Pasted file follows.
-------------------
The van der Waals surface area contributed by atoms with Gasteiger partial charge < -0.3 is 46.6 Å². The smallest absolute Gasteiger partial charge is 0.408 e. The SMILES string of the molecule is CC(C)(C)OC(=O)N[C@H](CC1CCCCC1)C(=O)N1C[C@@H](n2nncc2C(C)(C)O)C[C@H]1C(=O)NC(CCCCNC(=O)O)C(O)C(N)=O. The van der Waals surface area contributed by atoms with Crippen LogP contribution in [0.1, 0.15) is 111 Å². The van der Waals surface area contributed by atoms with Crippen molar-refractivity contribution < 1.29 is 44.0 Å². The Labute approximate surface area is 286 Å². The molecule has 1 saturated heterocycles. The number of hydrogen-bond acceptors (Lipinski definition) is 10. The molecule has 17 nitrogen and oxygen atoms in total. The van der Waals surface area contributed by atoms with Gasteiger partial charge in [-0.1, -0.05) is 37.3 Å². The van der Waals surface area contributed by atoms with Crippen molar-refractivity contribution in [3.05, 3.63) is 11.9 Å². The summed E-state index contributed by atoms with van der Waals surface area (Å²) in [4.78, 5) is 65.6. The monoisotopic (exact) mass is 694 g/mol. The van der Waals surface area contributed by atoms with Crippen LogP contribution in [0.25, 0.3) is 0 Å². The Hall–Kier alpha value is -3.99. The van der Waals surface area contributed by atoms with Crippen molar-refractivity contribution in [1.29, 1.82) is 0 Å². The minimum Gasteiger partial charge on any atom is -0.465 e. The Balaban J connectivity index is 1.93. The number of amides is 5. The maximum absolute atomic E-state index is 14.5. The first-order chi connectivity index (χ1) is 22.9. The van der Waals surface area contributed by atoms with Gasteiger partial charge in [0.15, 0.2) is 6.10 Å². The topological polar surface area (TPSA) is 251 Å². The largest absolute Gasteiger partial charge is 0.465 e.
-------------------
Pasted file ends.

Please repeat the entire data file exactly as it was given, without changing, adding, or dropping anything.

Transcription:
The van der Waals surface area contributed by atoms with Gasteiger partial charge < -0.3 is 46.6 Å². The smallest absolute Gasteiger partial charge is 0.408 e. The SMILES string of the molecule is CC(C)(C)OC(=O)N[C@H](CC1CCCCC1)C(=O)N1C[C@@H](n2nncc2C(C)(C)O)C[C@H]1C(=O)NC(CCCCNC(=O)O)C(O)C(N)=O. The van der Waals surface area contributed by atoms with Crippen LogP contribution in [0.1, 0.15) is 111 Å². The van der Waals surface area contributed by atoms with Crippen molar-refractivity contribution < 1.29 is 44.0 Å². The Labute approximate surface area is 286 Å². The molecule has 1 saturated heterocycles. The number of hydrogen-bond acceptors (Lipinski definition) is 10. The molecule has 17 nitrogen and oxygen atoms in total. The van der Waals surface area contributed by atoms with Gasteiger partial charge in [-0.1, -0.05) is 37.3 Å². The van der Waals surface area contributed by atoms with Crippen molar-refractivity contribution in [3.05, 3.63) is 11.9 Å². The summed E-state index contributed by atoms with van der Waals surface area (Å²) in [4.78, 5) is 65.6. The monoisotopic (exact) mass is 694 g/mol. The van der Waals surface area contributed by atoms with Crippen LogP contribution in [0.25, 0.3) is 0 Å². The Hall–Kier alpha value is -3.99. The van der Waals surface area contributed by atoms with Crippen molar-refractivity contribution in [1.29, 1.82) is 0 Å². The minimum Gasteiger partial charge on any atom is -0.465 e. The Balaban J connectivity index is 1.93. The number of amides is 5. The maximum absolute atomic E-state index is 14.5. The first-order chi connectivity index (χ1) is 22.9. The van der Waals surface area contributed by atoms with Gasteiger partial charge in [0.15, 0.2) is 6.10 Å². The topological polar surface area (TPSA) is 251 Å². The largest absolute Gasteiger partial charge is 0.465 e.